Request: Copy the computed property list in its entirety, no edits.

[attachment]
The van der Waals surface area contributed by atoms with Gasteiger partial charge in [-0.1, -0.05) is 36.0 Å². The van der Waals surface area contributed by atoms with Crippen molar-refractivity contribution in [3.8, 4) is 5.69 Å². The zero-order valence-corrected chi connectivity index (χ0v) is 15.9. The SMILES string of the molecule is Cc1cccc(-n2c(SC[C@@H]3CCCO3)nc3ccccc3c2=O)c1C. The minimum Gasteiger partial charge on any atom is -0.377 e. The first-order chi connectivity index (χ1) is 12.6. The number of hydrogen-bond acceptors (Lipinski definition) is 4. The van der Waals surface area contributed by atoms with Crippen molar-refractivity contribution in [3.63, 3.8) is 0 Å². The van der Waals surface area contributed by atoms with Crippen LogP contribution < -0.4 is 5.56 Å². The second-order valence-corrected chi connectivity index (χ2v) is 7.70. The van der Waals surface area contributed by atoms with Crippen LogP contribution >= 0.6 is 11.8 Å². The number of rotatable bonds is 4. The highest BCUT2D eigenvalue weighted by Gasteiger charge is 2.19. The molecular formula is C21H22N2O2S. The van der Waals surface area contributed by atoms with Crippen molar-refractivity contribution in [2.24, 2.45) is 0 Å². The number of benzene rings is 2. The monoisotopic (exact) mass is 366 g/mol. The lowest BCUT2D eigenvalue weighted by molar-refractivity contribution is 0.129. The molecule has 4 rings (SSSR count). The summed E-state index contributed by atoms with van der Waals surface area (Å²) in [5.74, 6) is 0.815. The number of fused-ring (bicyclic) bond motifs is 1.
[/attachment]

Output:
The van der Waals surface area contributed by atoms with Gasteiger partial charge in [-0.1, -0.05) is 36.0 Å². The van der Waals surface area contributed by atoms with Crippen molar-refractivity contribution in [3.8, 4) is 5.69 Å². The zero-order valence-corrected chi connectivity index (χ0v) is 15.9. The SMILES string of the molecule is Cc1cccc(-n2c(SC[C@@H]3CCCO3)nc3ccccc3c2=O)c1C. The minimum Gasteiger partial charge on any atom is -0.377 e. The first-order chi connectivity index (χ1) is 12.6. The number of hydrogen-bond acceptors (Lipinski definition) is 4. The van der Waals surface area contributed by atoms with Crippen molar-refractivity contribution in [3.63, 3.8) is 0 Å². The van der Waals surface area contributed by atoms with Crippen LogP contribution < -0.4 is 5.56 Å². The second-order valence-corrected chi connectivity index (χ2v) is 7.70. The van der Waals surface area contributed by atoms with Crippen LogP contribution >= 0.6 is 11.8 Å². The number of rotatable bonds is 4. The highest BCUT2D eigenvalue weighted by Gasteiger charge is 2.19. The molecular formula is C21H22N2O2S. The van der Waals surface area contributed by atoms with Crippen molar-refractivity contribution in [2.24, 2.45) is 0 Å². The number of benzene rings is 2. The monoisotopic (exact) mass is 366 g/mol. The lowest BCUT2D eigenvalue weighted by molar-refractivity contribution is 0.129. The molecule has 4 rings (SSSR count). The summed E-state index contributed by atoms with van der Waals surface area (Å²) in [5.74, 6) is 0.815. The number of fused-ring (bicyclic) bond motifs is 1.